1) There is no data to read from the controller, so there is no MISO line. Have you seen the new pro extender price these days? It does use three SPI lines (CLK, MOSI, and CS) plus two additional GPIO, one to reset the display, and one to specify if the data coming into the display is commands or display data.
2) The controller supports a resolution of 132x64, but the display is only 128x64. The displayed data is centered in the array, so if you set the command bits to flip the screen horizontally or vertically, the image will still be complete.
3) Writing data to the screen requires you to send a command byte to specify where you want to write the data, then you can write data to the location, up to the end of the line.
Last edited by TheFold on Thu Oct 20, 2016 8:04 am, edited 3 times in total.

User avatar
mx270a
Posts: 80
Joined: Tue Jan 19, 2010 6:55 pm

Re: 1.3" OLED Display Example

Post by mx270a » Mon Dec 28, 2015 7:58 am

Shipping from China to the US is usually 2-4 weeks. If your biggest objection is the time delay, just buy one now and forget about the project for a month. Then you'll have the part when your interest comes back to this.

aimeusdietger
Posts: 1
Joined: Tue Oct 02, 2018 11:44 pm

Re: 1.3" OLED Display Example

Post by aimeusdietger » Wed Oct 03, 2018 1:01 am

mx270a wrote:
Sun May 10, 2015 6:26 pm
I bought a small OLED display on ebay, thought I'd share the source code in case anyone else finds a use for one of these. I have the 1.3" screen with the SH1106 controller on a breakout board that has SPI headers. It has a resolution of 128x64 pixels.
The controller can also do I2C and a couple other connections, but I went with SPI for faster updates. As it turns out, SPI provides plenty of bandwidth. With a SPI clock speed of 32 MHz, I can rewrite the entire screen ~930 times per second. I'm not sure if the LED pixels update that fast or not, would need a high speed camera to test. It looks smooth though.

There are libraries out there for this controller for the Arduino, so between reading through those and reading the datasheet, I came up with code to use this display with the Netburner.

A couple notes:
1) There is no data to read from the controller, so there is no MISO line. It does use three SPI lines (CLK, MOSI, and CS) plus two additional GPIO, one to reset the display, and one to specify if the data coming into the display is commands or display data.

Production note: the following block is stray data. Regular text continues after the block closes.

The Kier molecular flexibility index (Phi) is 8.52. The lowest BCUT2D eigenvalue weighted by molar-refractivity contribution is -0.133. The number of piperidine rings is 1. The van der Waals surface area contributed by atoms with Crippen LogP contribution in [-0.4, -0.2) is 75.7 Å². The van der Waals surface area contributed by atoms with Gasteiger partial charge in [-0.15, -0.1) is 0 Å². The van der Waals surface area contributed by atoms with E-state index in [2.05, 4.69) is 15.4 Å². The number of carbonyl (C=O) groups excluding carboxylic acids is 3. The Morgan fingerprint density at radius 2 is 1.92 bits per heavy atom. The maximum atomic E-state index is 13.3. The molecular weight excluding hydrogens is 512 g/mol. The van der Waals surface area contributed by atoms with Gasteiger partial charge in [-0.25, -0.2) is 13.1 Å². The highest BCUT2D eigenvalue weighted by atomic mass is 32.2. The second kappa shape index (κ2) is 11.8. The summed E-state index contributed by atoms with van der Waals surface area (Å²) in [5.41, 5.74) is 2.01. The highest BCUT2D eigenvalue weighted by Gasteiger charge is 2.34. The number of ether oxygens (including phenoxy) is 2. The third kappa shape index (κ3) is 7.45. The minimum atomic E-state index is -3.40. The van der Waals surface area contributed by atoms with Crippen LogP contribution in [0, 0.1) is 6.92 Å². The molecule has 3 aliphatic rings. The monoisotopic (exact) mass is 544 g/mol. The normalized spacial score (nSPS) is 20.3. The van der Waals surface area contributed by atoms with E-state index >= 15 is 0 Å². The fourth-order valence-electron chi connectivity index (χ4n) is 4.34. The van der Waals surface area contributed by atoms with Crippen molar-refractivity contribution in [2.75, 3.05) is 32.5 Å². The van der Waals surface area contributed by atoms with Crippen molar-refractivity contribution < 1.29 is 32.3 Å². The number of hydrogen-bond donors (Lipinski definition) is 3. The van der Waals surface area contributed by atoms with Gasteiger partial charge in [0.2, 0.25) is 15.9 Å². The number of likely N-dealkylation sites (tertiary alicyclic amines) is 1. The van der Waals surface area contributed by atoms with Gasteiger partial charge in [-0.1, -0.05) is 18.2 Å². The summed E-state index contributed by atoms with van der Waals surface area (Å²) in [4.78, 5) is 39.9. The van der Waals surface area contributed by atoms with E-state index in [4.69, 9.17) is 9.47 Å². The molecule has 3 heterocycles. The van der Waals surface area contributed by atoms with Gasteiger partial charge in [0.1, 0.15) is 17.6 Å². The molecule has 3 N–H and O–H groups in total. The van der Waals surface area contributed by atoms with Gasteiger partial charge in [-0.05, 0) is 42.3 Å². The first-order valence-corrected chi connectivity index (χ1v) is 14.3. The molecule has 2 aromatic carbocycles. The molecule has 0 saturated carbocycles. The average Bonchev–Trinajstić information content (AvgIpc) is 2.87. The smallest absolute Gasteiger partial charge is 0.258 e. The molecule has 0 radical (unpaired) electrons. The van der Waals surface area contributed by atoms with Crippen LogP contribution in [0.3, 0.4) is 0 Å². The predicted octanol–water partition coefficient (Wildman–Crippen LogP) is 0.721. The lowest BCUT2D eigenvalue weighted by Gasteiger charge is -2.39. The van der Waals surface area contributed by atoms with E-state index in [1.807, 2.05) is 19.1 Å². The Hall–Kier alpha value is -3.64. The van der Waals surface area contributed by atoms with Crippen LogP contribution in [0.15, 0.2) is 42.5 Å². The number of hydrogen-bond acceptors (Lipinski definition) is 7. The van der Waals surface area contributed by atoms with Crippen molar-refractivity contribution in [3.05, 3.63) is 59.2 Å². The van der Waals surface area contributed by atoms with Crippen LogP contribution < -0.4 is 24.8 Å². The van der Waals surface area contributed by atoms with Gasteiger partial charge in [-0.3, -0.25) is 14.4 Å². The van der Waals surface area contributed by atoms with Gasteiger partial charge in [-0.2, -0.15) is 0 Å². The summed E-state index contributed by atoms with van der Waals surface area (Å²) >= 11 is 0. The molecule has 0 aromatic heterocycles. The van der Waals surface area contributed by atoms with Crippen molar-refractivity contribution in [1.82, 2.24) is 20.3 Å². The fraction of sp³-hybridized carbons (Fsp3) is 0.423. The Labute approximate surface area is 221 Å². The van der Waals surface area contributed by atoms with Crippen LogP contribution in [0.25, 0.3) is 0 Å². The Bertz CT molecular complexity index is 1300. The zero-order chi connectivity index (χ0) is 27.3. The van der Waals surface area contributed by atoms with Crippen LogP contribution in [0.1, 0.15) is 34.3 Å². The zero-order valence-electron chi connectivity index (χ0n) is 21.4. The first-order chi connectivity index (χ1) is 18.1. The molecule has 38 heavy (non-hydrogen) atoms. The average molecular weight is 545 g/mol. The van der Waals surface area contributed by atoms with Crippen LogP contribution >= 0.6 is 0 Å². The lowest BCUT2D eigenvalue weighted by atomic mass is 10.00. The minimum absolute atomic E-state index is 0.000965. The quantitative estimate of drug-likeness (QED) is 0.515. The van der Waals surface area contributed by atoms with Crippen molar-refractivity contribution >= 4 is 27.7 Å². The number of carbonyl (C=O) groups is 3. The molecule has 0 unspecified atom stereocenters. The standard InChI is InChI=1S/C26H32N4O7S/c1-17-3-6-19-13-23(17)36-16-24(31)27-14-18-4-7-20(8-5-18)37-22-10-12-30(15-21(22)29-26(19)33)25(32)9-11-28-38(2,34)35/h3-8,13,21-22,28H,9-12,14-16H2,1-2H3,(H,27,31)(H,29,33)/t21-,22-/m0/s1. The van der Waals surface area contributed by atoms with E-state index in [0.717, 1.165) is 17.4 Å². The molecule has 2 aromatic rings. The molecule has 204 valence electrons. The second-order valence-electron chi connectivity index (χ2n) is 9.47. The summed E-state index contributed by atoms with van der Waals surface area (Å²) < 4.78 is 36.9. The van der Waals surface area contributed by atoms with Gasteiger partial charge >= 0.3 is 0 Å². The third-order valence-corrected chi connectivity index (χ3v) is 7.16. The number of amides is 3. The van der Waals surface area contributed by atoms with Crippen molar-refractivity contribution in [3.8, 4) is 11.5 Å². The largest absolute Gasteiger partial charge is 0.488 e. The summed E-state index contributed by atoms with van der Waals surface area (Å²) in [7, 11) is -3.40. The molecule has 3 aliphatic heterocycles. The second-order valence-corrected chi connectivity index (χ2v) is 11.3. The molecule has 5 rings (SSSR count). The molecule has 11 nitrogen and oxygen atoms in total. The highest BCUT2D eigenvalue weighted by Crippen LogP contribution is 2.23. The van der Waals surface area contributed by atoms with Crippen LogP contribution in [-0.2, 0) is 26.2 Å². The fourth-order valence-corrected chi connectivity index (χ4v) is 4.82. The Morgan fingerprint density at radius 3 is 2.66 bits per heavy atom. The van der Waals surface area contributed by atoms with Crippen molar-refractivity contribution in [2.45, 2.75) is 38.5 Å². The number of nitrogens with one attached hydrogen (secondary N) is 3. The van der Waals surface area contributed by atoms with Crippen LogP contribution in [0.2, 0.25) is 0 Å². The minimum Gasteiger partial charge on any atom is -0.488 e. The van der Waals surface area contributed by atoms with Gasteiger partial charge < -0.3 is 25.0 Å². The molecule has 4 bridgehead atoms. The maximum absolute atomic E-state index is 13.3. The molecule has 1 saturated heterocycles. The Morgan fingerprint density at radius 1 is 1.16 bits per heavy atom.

2) The controller supports a resolution of 132x64, but the display is only 128x64. The displayed data is centered in the array, so if you set the command bits to flip the screen horizontally or vertically, the image will still be complete.
3) Writing data to the screen requires you to send a command byte to specify where you want to write the data, then you can write data to the location, up to the end of the line.

Code: Select all

//Demo of a 1.3" OLED display via SPI 3 on a NANO54415. 128x64 pixels
#include "predef.h"
#include <stdio.h>
#include <ctype.h>
#include <startnet.h>
#include <autoupdate.h>
#include <pins.h>
#include <dspi.h>

extern "C" {
void UserMain(void * pd);
}

const char * AppName="OLED Display Demo";
OS_SEM DSPI_SEM;

void SendToOLED(bool IsData, BYTE *data, int count) {
	if (IsData) { //Data
		Pins[39].set();
	} else { //Commands
		Pins[39].clr();
	}
	DSPIStart(3, data, NULL, count, &DSPI_SEM); //Send data via DSPI
	OSSemPend( &DSPI_SEM, 0 );
}
void SendToOLED(bool IsData, BYTE b) {
	BYTE data[1];
	data[0] = b;
	SendToOLED(IsData, data, 1);
}
void gotoXY(BYTE page, BYTE column) {
	if (column > 127) column = 127;
	if (page > 7) page = 7;
	column = column + 2; //Panel is 128 pixels wide, controller RAM has space for 132. It's centered so add an offset to ram address.
	SendToOLED(false, 0xB0 + page); //Set Page Address: (B0H - B7H)
	SendToOLED(false, column & 0x0F); //Set Lower column address
	SendToOLED(false, 0x10 | (column >> 4)); //Set Higher column address
}

void UserMain(void * pd) {
    InitializeStack();
    OSChangePrio(MAIN_PRIO);
    EnableAutoUpdate();

    Pins[34].function(PIN_34_DSPI3_SOUT); //SPI3 MOSI, connects to pin "D1"
    Pins[36].function(PIN_36_DSPI3_PCS0); //SPI3 CS0, connects to pin "CS"
    Pins[38].function(PIN_38_DSPI3_SCK);  //SPI3 CLK, connects to pin "D0"
    Pins[37].function(PIN_37_GPIO); //OLED Reset pin
    Pins[39].function(PIN_39_GPIO); //OLED Data/Command pin

    Pins[37].clr(); //Reset display
    OSTimeDly(5);
    Pins[37].set();
    OSTimeDly(2);

    OSSemInit(&DSPI_SEM, 0);
    DSPIInit(3, 2000000, 8, 0xFE, 1, 1); //Device is on SPI3 and we'll use 2 MHz

	SendToOLED(false, 0xAE); //Set Display OFF (sleep mode)
	for (int i = 0; i < 8; i++) { //For each of the 8 pages
		gotoXY(i, 0);
		for (int j = 0; j < 128; j++) { //For each of the 128 columns wide
			SendToOLED(true, 0x00); //Set the byte to zero to clear any display data that was there
		}
	}
	SendToOLED(false, 0xAF); //Set Display ON (normal mode)

    iprintf("Application started\n");
    bool flipflop = false;
    int currentpage = 0;
    while (1) {
    	gotoXY(currentpage, 0);
    	for (int i=0; i<128; i++) {
    			if (flipflop) {
    				SendToOLED(true, 0xFF); //Write all white
    			} else {
    				SendToOLED(true, i); //Write binary value
    			}
    	}

    	currentpage++;
    	if (currentpage == 8) {
    		currentpage = 0;
    		flipflop = !flipflop;
    	}

        OSTimeDly(20);
    }
}
2-4 weeks for shipping is quite ok. I'm just wondering what the effect will be when i use a basic DSLR low speed camera with the fast OLED display will it have a good or negative impact on the output?Also now that mirror-less cameras are a thing, would this be a better alternative coz i think they are faster